Which marketing methods work there, are very little. It’s probably the reason why Facebook is struggling to gather income from its own internal marketing methods. The members of Facebook are using the site for entertainment and socializing purposes and they don’t want to be interrupted by advertisements. In fact, in reviewing several widely commented applications, some members appear to be almost hostile in receiving what they deem as “spam” and marketing. The reason? The spam and marketing messages make the usage of Facebook not fun.

So the crutch is how to make your marketing attempts at Facebook useful and fun for the users, while still getting your marketing message across? In that one sentence, I’ve saved you a lot of time in reading this book. Steven, the author, goes about detailing the minute features of Facebook, often simply copying and pasting the very help sections of Facebook into the manuscript. And these minute details take up a whole lot of space and your time, if you even read them. But the point he is trying to get across is valid, and very important.

So what methods does Steven suggest you use, to get your marketing out? In order to find that out, read the book… However, I will share some of my own findings while working with Facebook:

1) If you can develop an application which interacts with your existing website, then this is likely the best marketing method for you. But be prepared to support it. You get one good chance to impress the Facebook audience with your application… don’t blow it.

Make your application fun or useful, better yet, make it fun and useful! Be attentive to the users of your applications. Have somebody constantly monitoring the comments for your application page, and have them respond immediately to all comments. Don’t have the manpower to allow this? Then reconsider creating an application.

2) Facebook does have advertising methods. At a minimal $5 a day, and no commitment time, this is quite affordable for most marketers. This is also a more traditional source of advertising for companies unfamiliar with social marketing. However, as much as I enjoy clicking an ad just to see the marketing pitch, I’ve yet to do so at Facebook. Yep, not one ad clicked. The good thing with this method, is you can opt to pay by click… so at least if nobody clicks, you don’t pay.

3) Socialize. Find groups that interest you and socialize with them. This is what Facebook is about. Be prepared to give a lot of time and effort into an unproven method of marketing though. Once you have established yourself in the Facebook community as an active, trusted user, you can then spin some marketing messages out in your socializing. As an over-worked, unable-to-manage-my-time effectively, webpreneur though, I really don’t want to market in this method. Especially since the overall success is in doubt.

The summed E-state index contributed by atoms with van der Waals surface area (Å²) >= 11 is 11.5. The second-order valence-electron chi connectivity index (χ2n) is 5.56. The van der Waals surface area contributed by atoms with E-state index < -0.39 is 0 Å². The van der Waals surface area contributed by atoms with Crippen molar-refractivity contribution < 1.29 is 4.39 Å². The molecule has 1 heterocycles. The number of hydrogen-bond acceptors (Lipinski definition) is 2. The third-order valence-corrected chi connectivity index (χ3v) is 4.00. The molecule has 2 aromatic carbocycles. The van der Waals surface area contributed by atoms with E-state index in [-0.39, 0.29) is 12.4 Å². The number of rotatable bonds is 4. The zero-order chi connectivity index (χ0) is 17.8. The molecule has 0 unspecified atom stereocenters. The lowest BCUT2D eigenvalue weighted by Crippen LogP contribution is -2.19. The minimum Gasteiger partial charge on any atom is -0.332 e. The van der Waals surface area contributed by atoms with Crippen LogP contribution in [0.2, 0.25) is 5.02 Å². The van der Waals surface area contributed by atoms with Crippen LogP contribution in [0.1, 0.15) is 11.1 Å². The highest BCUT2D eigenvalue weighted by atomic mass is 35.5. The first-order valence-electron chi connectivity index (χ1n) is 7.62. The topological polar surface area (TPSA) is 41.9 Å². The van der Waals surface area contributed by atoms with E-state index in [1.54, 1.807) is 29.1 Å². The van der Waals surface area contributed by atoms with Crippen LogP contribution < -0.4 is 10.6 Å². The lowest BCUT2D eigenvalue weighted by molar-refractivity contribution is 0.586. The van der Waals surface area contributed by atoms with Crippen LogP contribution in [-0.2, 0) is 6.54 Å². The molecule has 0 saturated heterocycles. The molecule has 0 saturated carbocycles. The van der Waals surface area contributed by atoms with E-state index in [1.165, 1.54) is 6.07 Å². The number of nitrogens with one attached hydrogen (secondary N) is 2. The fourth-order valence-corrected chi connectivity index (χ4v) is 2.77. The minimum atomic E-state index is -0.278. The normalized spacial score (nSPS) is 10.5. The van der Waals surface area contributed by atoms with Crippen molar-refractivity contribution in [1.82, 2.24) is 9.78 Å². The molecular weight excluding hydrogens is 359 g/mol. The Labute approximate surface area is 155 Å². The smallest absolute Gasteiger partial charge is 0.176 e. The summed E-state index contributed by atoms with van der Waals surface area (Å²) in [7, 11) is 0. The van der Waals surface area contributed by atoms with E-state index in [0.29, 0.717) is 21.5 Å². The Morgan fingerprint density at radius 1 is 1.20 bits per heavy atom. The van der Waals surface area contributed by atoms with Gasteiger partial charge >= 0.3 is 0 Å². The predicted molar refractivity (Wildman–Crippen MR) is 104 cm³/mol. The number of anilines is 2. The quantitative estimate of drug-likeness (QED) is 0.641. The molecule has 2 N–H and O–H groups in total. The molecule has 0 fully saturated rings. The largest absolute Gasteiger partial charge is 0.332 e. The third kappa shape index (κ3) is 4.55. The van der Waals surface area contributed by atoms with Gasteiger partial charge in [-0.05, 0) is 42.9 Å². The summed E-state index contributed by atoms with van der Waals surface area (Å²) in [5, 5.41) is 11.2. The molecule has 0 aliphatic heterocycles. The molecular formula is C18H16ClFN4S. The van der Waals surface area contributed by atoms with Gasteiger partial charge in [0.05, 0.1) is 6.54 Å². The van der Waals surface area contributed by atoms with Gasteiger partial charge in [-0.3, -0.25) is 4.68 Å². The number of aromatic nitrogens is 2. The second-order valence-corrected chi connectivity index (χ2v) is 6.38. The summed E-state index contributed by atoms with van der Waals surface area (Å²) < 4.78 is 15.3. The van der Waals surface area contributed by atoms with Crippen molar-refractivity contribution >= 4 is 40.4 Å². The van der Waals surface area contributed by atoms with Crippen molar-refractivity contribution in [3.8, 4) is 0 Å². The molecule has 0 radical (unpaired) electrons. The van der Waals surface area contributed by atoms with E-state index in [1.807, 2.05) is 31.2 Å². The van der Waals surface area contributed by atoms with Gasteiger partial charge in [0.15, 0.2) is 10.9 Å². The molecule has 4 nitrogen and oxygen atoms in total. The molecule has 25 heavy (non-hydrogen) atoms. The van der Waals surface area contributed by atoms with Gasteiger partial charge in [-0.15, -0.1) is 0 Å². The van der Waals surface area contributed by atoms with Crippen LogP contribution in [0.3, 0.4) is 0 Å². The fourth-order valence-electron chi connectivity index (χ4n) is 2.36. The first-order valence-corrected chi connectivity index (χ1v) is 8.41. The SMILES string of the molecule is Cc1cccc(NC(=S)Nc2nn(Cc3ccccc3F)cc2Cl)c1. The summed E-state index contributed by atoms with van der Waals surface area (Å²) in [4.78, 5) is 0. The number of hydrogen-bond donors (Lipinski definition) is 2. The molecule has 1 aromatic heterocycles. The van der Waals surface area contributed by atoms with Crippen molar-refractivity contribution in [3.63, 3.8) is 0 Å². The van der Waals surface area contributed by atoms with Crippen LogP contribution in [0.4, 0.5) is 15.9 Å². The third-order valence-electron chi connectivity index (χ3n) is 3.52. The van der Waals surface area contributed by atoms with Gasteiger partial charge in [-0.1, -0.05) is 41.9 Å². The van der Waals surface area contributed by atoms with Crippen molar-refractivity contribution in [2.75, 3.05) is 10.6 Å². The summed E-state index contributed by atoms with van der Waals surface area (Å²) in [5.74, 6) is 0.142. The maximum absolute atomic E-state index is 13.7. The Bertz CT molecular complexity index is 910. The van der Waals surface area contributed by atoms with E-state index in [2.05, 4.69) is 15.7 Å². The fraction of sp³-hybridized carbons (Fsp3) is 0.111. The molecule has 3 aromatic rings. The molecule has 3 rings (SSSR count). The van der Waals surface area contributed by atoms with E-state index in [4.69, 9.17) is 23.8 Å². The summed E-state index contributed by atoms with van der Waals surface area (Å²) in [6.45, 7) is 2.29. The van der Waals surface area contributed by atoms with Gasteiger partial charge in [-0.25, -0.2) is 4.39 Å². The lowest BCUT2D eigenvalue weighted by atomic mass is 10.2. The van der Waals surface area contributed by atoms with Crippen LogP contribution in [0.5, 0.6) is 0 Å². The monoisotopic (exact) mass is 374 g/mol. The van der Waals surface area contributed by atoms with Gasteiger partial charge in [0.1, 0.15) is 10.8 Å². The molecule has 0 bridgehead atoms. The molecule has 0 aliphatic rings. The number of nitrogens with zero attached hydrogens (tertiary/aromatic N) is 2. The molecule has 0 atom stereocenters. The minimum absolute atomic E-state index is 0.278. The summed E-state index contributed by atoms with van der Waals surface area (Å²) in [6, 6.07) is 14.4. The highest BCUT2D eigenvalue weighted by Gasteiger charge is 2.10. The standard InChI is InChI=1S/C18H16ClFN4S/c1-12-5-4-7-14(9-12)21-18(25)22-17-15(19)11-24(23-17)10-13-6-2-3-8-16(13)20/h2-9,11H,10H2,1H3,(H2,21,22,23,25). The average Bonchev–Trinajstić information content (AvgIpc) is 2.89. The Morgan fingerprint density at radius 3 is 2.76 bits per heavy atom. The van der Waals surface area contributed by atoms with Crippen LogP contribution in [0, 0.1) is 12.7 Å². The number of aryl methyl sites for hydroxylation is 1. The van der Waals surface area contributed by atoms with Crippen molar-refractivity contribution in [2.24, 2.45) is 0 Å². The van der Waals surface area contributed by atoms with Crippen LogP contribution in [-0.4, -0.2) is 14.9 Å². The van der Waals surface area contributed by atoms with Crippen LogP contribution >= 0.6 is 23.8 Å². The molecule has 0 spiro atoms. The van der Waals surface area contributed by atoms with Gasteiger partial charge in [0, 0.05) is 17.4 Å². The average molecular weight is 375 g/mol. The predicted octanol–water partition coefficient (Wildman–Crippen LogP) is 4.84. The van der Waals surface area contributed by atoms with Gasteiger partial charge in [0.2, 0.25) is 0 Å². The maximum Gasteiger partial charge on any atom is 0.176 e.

All in all, the book, Facebook Marketing, was an easy read. But it lacked substance, not because Steven was unable to articulate the methods he suggests you use for marketing with Facebook, but from the fact that there are so little marketing methods possible with Facebook at this time. Steven wrote a very detailed analysis of what one would expect if they had read a Facebook Guide. In fact, that might be a better title for the book: A “Facebook Guide – with marketing tips thrown in!”

Whilst browsing Facebook this weekend, I took a more careful look at the “We’re Related” Facebook application. If you browse the Facebook Applications I found that the “We’re Related” application was first on the page, even though it has only 2 stars. It makes me wonder if developers can pay additional monies for a better ranking to get themselves position higher? The “Verified Application” button that accompanies many applications, does get them listed higher in the ranks, and does cost the developers money… while at the same time, it appears to have little or no weight on the actual effectiveness of the application, regardless of Footnote’s claim to the contrary.

The We’re Related application currently has 13,492,725 monthly active users. While quite effective, earlier in the year it was approaching 17 million monthly users… the recent drop may be in part that like most family tree’s, once the data is entered, there’s little to be done for the casual user (the fun has worn off), and the fact that increasingly the application has become very buggy. While changes are being made to the application regularly, the developers seem to be making the changes they feel are needed, instead of listening to their users… this has the effect of upsetting many current users.

The App Data for We’re Related shows that they lost almost 3 million users over a 2 day period at the beginning of May. This may be in part to the buggy nature of the application.

We’re Related Application Data

It is apparent by the success of We’re Related that a well conceived application which takes advantage of the social tools which Footnote presents can do well. What isn’t known however, is how successful has this been for FamilyLink in promoting their family of websites, and has it been cost effective? Before I’d want to delve into developing an application I’d like to have a blueprint established for profitability. How about you?